Tributes. Waves of tributes. Flooded by tributes. Smothered in tributes. Caked in them, inches thick. Who doesn’t have something to say about Prince Philip? I can’t say I knew the man but I did feel a brief pulse of sadness when I saw the news, though this pulse was brief indeed, not through a coldness of heart but because it was drowned out by the unstoppable march of the media; schedules cancelled and re-ordered, armies of camera crews dispatched to every possible location of note and desperate interviewers asking the same desperate questions again and again and again and again. As I write this I am half watching the third person in the last thirty minutes to explain the significance and meaning of gun salutes, and thanks to that same half hour I am also much more familiar with the feelings of at least six world leaders on the whole matter of Philip’s passing. This is not exaggeration, this is merely fact. Dull, repetitive, meaningless fact.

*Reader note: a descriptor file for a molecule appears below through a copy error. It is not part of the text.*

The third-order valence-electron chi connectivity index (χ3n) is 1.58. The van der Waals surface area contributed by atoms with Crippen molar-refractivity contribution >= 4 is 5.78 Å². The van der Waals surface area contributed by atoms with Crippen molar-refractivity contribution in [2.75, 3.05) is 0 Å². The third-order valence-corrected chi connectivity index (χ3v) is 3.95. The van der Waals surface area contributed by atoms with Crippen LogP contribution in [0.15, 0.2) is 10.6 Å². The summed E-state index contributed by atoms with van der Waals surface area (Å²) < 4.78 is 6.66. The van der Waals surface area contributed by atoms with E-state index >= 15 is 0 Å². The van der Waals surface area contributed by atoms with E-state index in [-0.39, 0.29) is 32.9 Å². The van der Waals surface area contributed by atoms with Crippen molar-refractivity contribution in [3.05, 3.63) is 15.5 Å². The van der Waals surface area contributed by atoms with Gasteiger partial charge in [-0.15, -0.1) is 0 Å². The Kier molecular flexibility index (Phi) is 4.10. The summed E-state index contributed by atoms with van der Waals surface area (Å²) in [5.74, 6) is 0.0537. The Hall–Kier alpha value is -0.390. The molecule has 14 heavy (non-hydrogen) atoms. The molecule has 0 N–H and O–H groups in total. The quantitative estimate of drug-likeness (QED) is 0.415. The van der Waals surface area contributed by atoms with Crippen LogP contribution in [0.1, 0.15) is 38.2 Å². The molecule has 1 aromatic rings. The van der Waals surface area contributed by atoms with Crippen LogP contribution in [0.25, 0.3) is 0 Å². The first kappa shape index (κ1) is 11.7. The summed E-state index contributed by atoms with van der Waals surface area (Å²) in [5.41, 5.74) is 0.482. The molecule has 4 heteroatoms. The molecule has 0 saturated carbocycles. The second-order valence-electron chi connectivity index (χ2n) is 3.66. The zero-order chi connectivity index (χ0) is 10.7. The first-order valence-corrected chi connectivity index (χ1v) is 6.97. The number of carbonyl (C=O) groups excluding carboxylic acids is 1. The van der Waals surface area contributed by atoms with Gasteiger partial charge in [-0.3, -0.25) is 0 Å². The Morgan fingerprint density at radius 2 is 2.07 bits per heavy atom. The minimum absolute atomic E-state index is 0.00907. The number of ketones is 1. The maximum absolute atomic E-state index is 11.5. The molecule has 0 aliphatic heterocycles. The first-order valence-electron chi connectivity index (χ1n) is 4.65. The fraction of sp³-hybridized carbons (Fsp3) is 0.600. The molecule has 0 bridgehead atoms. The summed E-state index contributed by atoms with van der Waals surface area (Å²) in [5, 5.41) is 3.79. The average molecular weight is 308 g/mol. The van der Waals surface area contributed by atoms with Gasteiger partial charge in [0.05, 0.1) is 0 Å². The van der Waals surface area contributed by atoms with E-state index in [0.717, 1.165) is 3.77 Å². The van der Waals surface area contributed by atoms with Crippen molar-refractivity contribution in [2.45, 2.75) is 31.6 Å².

People really should think through their tributes more carefully before they make them. And there should be a limit on how many we are all exposed to. If I had my way there would certainly be some appropriate mark of respect, but after that perhaps just five random names could be drawn from a hat and their tributes recorded and simply played on a loop for the rest of time on an isolated news channel. Or maybe one poor newsreader would be made the official tribute presenter for all significant deaths, only moving on from one significant death when a new significant death occurred: for example, the Death Tribute Channel would remain focused on Prince Philip until, oh I don’t know, Ringo Starr or Geoff Capes cop it, and then the tributes would be re-recorded and so the cycle would continue. And if you wanted to just watch that for the rest of your life you’d be very welcome.